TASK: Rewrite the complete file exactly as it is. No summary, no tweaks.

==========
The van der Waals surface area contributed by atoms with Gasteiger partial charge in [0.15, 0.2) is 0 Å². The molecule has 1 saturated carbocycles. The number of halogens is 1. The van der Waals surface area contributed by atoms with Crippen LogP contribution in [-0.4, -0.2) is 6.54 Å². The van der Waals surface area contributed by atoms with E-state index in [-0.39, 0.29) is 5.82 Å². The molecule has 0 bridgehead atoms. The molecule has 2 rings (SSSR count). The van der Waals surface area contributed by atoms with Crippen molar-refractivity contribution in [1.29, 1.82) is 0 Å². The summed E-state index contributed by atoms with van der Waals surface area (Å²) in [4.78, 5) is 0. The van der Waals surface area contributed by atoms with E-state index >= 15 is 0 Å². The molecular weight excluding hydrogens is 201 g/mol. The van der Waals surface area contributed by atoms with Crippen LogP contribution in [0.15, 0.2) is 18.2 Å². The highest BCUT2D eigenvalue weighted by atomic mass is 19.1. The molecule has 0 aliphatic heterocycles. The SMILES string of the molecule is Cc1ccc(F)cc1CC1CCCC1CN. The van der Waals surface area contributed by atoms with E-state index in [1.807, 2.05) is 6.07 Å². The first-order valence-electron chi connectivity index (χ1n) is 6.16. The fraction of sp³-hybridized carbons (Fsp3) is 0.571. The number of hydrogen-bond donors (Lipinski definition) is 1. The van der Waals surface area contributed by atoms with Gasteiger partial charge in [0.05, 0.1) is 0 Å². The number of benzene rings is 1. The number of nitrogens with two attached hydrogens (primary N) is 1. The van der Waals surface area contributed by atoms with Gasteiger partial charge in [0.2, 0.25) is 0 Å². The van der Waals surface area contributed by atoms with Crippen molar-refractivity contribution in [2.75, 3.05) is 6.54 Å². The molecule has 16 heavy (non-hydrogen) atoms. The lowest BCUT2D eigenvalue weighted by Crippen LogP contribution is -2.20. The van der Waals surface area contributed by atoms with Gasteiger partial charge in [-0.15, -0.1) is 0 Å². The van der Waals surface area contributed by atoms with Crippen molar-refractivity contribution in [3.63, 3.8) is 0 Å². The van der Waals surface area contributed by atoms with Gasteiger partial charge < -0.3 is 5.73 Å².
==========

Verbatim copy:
The van der Waals surface area contributed by atoms with Gasteiger partial charge in [0.15, 0.2) is 0 Å². The molecule has 1 saturated carbocycles. The number of halogens is 1. The van der Waals surface area contributed by atoms with Crippen LogP contribution in [-0.4, -0.2) is 6.54 Å². The van der Waals surface area contributed by atoms with E-state index in [-0.39, 0.29) is 5.82 Å². The molecule has 0 bridgehead atoms. The molecule has 2 rings (SSSR count). The van der Waals surface area contributed by atoms with Crippen molar-refractivity contribution in [1.29, 1.82) is 0 Å². The summed E-state index contributed by atoms with van der Waals surface area (Å²) in [4.78, 5) is 0. The van der Waals surface area contributed by atoms with E-state index >= 15 is 0 Å². The molecular weight excluding hydrogens is 201 g/mol. The van der Waals surface area contributed by atoms with Crippen LogP contribution in [0.15, 0.2) is 18.2 Å². The highest BCUT2D eigenvalue weighted by atomic mass is 19.1. The molecule has 0 aliphatic heterocycles. The SMILES string of the molecule is Cc1ccc(F)cc1CC1CCCC1CN. The van der Waals surface area contributed by atoms with E-state index in [1.807, 2.05) is 6.07 Å². The first-order valence-electron chi connectivity index (χ1n) is 6.16. The fraction of sp³-hybridized carbons (Fsp3) is 0.571. The number of hydrogen-bond donors (Lipinski definition) is 1. The van der Waals surface area contributed by atoms with Gasteiger partial charge in [0.05, 0.1) is 0 Å². The number of benzene rings is 1. The number of nitrogens with two attached hydrogens (primary N) is 1. The van der Waals surface area contributed by atoms with Gasteiger partial charge in [0.2, 0.25) is 0 Å². The van der Waals surface area contributed by atoms with Crippen molar-refractivity contribution in [2.75, 3.05) is 6.54 Å². The molecule has 16 heavy (non-hydrogen) atoms. The lowest BCUT2D eigenvalue weighted by Crippen LogP contribution is -2.20. The van der Waals surface area contributed by atoms with Gasteiger partial charge in [-0.15, -0.1) is 0 Å². The van der Waals surface area contributed by atoms with Crippen molar-refractivity contribution in [3.63, 3.8) is 0 Å². The van der Waals surface area contributed by atoms with Gasteiger partial charge < -0.3 is 5.73 Å².